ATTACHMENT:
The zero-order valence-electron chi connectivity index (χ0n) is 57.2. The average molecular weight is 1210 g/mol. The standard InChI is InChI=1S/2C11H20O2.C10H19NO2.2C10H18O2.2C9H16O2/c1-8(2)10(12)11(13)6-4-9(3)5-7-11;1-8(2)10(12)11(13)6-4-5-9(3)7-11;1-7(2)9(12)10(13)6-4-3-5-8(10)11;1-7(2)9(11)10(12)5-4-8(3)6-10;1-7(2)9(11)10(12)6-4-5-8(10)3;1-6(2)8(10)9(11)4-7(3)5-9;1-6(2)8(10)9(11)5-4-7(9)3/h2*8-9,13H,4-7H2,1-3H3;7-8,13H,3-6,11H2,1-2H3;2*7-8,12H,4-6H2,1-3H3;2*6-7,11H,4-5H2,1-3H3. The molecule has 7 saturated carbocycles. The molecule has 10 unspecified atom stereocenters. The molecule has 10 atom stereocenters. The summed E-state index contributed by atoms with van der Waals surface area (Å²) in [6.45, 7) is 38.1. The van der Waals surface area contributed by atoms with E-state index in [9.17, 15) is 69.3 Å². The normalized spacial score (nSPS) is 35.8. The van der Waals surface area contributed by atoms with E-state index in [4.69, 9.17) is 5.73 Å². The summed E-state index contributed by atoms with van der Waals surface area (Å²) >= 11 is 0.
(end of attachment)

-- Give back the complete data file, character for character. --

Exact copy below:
The zero-order valence-electron chi connectivity index (χ0n) is 57.2. The average molecular weight is 1210 g/mol. The standard InChI is InChI=1S/2C11H20O2.C10H19NO2.2C10H18O2.2C9H16O2/c1-8(2)10(12)11(13)6-4-9(3)5-7-11;1-8(2)10(12)11(13)6-4-5-9(3)7-11;1-7(2)9(12)10(13)6-4-3-5-8(10)11;1-7(2)9(11)10(12)5-4-8(3)6-10;1-7(2)9(11)10(12)6-4-5-8(10)3;1-6(2)8(10)9(11)4-7(3)5-9;1-6(2)8(10)9(11)5-4-7(9)3/h2*8-9,13H,4-7H2,1-3H3;7-8,13H,3-6,11H2,1-2H3;2*7-8,12H,4-6H2,1-3H3;2*6-7,11H,4-5H2,1-3H3. The molecule has 7 saturated carbocycles. The molecule has 10 unspecified atom stereocenters. The molecule has 10 atom stereocenters. The summed E-state index contributed by atoms with van der Waals surface area (Å²) in [6.45, 7) is 38.1. The van der Waals surface area contributed by atoms with E-state index in [9.17, 15) is 69.3 Å². The normalized spacial score (nSPS) is 35.8. The van der Waals surface area contributed by atoms with E-state index in [4.69, 9.17) is 5.73 Å². The summed E-state index contributed by atoms with van der Waals surface area (Å²) >= 11 is 0.